We ended up having to put up with it being stuck in the letter box about half the time, and the other half having come through the door and being on the doormat.
Poor John, it was your lifetime habit I think to read a quality Sunday paper particularly, to read all the commentary and learned discussions and opinions about things which had been happening in the news during the week. Sometimes you discussed with me what you had read, but mostly not, so it must have been your private life, your private thoughts, to peruse the paper at your leisure and see what was being said about the world. It made you the informed person you were, I suppose. It meant you knew in more detail than I do about what was going on in the world.
I know you used to read all the arts commentary, about what exhibitions were currently on or being planned, about what events were going on in London. You would read book reviews, keeping them so you had a list of books you might want to read in future. You would read and sometimes keep restaurant reviews. Sometimes you would quote to me from particularly bad ones, where you had enjoyed the humorous and cutting comments some critic had written about the atmosphere of a new restaurant, or the bad food. Or sometimes a bad opera review, where some singer, or the modern production was panned. You enjoyed colourful, cynical language.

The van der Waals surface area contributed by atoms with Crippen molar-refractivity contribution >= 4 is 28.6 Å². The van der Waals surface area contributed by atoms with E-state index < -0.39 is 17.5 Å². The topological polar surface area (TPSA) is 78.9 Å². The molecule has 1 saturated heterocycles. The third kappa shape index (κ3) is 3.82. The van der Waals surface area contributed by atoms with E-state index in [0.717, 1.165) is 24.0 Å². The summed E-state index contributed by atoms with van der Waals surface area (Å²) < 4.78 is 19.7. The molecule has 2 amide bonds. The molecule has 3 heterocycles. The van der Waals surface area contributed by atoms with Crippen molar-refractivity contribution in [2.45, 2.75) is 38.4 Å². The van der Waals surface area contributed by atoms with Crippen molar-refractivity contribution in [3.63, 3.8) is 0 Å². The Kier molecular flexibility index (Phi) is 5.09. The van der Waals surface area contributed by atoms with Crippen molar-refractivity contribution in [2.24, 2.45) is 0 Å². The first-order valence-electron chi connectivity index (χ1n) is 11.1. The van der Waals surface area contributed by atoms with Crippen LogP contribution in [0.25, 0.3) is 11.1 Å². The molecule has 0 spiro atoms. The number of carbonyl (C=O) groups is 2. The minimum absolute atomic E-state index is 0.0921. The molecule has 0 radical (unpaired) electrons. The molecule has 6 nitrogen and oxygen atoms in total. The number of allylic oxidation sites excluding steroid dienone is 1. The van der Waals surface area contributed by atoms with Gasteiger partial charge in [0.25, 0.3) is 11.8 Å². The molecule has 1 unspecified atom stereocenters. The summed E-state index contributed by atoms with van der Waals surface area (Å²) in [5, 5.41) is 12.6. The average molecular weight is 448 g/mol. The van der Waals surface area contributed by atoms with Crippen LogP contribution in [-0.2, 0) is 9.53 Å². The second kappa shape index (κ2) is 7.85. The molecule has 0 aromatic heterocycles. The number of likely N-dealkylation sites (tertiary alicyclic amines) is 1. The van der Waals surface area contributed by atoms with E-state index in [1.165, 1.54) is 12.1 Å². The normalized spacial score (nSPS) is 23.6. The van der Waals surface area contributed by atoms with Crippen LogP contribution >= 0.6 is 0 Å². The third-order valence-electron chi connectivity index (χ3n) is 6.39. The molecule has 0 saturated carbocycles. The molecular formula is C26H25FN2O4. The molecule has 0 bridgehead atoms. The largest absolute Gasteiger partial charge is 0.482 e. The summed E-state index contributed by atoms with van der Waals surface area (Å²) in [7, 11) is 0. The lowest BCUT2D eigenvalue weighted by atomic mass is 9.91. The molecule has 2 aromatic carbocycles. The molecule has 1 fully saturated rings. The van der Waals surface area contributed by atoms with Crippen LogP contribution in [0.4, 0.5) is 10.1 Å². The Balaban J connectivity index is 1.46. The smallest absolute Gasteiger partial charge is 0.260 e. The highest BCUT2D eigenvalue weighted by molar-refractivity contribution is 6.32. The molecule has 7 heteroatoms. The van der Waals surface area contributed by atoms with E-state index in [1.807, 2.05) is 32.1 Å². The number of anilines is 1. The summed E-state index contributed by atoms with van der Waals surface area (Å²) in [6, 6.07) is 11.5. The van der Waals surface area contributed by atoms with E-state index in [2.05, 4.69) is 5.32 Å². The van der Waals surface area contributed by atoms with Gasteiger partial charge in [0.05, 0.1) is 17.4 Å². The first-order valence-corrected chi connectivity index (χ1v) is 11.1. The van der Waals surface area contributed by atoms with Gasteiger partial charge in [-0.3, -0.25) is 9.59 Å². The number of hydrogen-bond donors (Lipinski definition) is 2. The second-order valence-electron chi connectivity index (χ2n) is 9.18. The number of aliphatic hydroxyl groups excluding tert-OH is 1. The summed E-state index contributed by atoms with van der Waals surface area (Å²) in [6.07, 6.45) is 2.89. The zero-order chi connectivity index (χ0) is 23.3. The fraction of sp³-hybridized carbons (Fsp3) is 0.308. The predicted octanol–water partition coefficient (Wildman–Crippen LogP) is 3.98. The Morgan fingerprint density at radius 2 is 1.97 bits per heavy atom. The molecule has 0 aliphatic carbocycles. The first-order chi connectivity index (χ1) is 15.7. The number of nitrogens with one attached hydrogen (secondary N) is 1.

I think once or twice we tried a restaurant you had read a review about, but mainly it was a wish list that one didn’t get around to.
You had recently been telling me to cancel the Times delivery, because you could apparently get it on the iPad you had bought yourself. Because the accumulation of newspapers was a bit of an issue between us – you poor thing, you always wanted to put things aside to keep or read some other time – you were aware that it was bringing more paper into the house.